He grew up in the Florida panhandle in a place called Niceville (true story) where waterfront property was not yet reserved for the elite. With the ocean as his ‘playground’, you could almost always find him on a fishing boat reeling, peeling, cleaning and cutting Redfish, Cobia, shrimp and whatever else was caught that day. So, it was no surprise that at 16 he was already cooking on the line at The Marina Cafe.
In the summer, he would head inland to join his grandparents in Alabama on their working farm. They raised chickens, hogs and horses, grew their own vegetables, churned their own butter and made their own blackberry jelly preserves from fresh picks of the day. They got up early. They went to bed late. They ate what they raised. To others it’s the definition of the “farm-to-table” concept that’s become the new restaurant buzzword. To Jeff it was just the way things were, a way of life.
When he was 18, Jeff left Florida to go cook in Charleston, SC, where he dove even deeper into low country cuisine. “I found it very hard to leave this Southern Belle and spent 6 years cooking, fishing, and livin’ in Charleston,” says McInnis.
Jeff sought to broaden his palette and began a series of culinary adventures; First as Sous Chef at Asolare, a Caribbean-Asian restaurant in St. John, Virgin Islands. Next, in San Francisco, at fine dining Asian-French restaurant Azie, where he learned Japanese cuisine from renowned sushi chefs while at the same time polishing his French techniques. And then to rural Virginia, where he worked at Keswick Hall, an exclusive 5-star hotel built on Thomas Jefferson’s Monticello Estate and owned by the Orient Express. Named Fossett’s in honor of Jefferson’s chief cook at Monticello, Edith Fossett, the restaurant served up Southern/French cuisine in a fine dining atmosphere.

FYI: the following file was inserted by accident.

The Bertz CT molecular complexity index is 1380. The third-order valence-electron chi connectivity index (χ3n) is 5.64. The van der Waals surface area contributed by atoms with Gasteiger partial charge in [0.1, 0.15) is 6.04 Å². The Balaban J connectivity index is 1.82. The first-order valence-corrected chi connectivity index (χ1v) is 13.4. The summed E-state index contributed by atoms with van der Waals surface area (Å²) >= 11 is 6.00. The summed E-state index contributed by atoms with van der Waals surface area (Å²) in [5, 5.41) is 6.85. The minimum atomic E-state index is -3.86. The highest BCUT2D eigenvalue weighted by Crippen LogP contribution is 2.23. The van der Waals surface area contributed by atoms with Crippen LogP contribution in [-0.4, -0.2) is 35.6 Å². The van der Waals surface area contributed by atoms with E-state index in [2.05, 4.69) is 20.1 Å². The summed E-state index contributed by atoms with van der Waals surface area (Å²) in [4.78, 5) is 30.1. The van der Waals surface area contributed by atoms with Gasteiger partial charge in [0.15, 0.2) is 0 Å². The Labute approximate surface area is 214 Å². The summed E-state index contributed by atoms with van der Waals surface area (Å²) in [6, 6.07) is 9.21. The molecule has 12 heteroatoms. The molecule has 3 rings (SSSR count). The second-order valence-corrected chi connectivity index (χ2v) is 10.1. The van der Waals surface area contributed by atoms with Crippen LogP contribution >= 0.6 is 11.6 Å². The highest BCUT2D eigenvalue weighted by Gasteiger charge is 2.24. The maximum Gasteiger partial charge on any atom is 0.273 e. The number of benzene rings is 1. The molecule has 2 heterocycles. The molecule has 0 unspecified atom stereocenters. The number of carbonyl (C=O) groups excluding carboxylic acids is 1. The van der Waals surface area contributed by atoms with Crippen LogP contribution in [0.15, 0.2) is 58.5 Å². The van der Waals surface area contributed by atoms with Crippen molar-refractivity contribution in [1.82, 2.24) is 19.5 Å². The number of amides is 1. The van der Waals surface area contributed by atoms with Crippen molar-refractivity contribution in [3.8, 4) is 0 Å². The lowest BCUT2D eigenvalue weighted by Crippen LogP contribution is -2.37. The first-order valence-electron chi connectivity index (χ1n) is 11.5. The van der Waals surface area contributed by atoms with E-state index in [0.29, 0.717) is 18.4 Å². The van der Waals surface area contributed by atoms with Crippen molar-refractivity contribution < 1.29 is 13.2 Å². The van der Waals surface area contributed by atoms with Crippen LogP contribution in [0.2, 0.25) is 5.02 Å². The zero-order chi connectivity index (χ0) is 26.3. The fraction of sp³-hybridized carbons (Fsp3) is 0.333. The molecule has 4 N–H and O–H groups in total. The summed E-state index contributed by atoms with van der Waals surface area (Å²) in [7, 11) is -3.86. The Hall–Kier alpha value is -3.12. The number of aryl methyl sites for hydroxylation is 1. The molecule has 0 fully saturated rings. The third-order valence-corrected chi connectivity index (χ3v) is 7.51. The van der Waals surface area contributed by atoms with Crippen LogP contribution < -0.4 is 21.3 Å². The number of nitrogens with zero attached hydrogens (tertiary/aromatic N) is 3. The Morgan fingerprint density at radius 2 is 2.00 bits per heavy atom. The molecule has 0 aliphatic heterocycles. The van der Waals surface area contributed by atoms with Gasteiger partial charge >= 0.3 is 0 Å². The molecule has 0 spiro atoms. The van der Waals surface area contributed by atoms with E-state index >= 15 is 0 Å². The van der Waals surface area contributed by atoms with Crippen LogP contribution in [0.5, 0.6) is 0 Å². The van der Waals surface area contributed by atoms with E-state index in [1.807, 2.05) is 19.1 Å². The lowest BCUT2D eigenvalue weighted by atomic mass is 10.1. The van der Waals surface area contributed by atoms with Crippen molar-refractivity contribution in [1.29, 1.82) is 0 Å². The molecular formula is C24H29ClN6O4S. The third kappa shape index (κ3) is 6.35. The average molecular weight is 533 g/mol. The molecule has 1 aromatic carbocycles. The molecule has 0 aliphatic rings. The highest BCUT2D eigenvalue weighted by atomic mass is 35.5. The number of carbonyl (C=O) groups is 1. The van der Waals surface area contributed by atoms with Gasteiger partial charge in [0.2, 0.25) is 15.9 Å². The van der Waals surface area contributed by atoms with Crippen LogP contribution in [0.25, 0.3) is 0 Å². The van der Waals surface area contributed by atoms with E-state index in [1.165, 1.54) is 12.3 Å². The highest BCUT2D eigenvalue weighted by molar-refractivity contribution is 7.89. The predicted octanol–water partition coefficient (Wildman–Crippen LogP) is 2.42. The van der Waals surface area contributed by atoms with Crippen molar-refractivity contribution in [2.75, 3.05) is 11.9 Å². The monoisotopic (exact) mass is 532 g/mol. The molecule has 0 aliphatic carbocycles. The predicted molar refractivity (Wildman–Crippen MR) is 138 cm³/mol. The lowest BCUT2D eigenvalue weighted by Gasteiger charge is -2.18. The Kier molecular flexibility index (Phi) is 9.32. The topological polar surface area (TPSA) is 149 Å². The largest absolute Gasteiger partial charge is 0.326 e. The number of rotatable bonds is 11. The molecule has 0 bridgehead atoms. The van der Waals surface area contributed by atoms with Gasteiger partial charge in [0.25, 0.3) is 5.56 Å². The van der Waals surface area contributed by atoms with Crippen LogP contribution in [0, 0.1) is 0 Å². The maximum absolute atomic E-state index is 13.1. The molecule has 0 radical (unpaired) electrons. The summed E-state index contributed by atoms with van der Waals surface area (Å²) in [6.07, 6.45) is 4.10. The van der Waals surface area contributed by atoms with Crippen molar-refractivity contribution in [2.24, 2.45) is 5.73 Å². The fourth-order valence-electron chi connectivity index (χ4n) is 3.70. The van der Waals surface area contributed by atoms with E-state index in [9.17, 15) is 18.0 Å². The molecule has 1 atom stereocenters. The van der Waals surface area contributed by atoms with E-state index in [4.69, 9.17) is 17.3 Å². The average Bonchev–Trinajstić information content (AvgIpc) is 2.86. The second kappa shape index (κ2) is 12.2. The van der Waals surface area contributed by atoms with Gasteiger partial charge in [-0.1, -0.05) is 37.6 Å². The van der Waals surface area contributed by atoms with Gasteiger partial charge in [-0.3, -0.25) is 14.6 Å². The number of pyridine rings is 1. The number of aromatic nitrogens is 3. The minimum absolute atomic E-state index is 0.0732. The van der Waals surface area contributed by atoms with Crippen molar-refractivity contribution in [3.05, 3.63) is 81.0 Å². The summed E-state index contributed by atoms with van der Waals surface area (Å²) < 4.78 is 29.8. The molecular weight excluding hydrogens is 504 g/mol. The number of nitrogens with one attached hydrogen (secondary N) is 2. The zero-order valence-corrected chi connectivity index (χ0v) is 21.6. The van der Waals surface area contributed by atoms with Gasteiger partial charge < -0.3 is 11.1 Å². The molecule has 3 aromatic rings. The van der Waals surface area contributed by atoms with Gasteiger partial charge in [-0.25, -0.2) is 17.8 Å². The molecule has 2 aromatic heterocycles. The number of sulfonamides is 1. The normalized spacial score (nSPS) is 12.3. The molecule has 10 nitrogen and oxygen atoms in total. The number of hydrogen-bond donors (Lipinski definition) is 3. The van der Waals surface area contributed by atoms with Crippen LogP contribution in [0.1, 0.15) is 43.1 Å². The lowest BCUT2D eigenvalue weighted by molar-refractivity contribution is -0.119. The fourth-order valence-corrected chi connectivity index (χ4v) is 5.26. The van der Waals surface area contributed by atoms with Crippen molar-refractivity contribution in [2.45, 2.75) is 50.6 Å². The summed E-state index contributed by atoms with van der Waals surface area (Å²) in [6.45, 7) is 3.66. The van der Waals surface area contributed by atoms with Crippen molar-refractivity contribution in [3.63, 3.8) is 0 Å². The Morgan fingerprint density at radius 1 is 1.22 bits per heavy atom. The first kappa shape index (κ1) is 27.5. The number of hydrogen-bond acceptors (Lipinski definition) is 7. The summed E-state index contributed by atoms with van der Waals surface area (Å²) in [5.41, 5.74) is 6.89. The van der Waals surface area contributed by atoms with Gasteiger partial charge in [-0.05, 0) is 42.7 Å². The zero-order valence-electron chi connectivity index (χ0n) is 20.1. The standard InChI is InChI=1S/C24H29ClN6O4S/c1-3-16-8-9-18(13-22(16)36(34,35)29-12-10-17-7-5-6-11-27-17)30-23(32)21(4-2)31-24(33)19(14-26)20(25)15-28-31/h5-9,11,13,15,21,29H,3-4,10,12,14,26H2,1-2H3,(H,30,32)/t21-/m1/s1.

It was here that Jeff was able to begin mixing his passion and talent for fine Southern cooking.
Missing the sun and surf, McInnis moved back to Florida in 2004 to work with famed Chef Norman Van Aken at Norman’s in Miami. Just one year later, he became Chef de Cuisine of The Ritz Carlton Dining Room. While there, McInnis traveled to North Africa and Europe where he reveled in the history, techniques and, of course, the food, and ultimately incorporated these experiences into creating a signature Southern Mediterranean and
North African-inspired menu for The Ritz Carlton.
Shortly thereafter, McInnis was one of only 17 chefs selected nationwide to appear on the popular television show, Top Chef, putting McInnis and his talent front and center on a national stage. Preferring the ‘heat of the kitchen’ to ‘the heat of the Klieg lights,’ McInnis got back to what he loved and utilized his signature culinary style to develop a highly acclaimed menu as the Executive Chef for what would quickly become one of Miami’s most popular restaurants, gigi.
After the tremendous success of gigi, and more than twenty years of embracing and absorbing cuisines as a student of food, McInnis is now doing what he’s been working towards for years: bringing his eclectic and inventive style to the tastes of the classic
Southern cuisine he grew up with.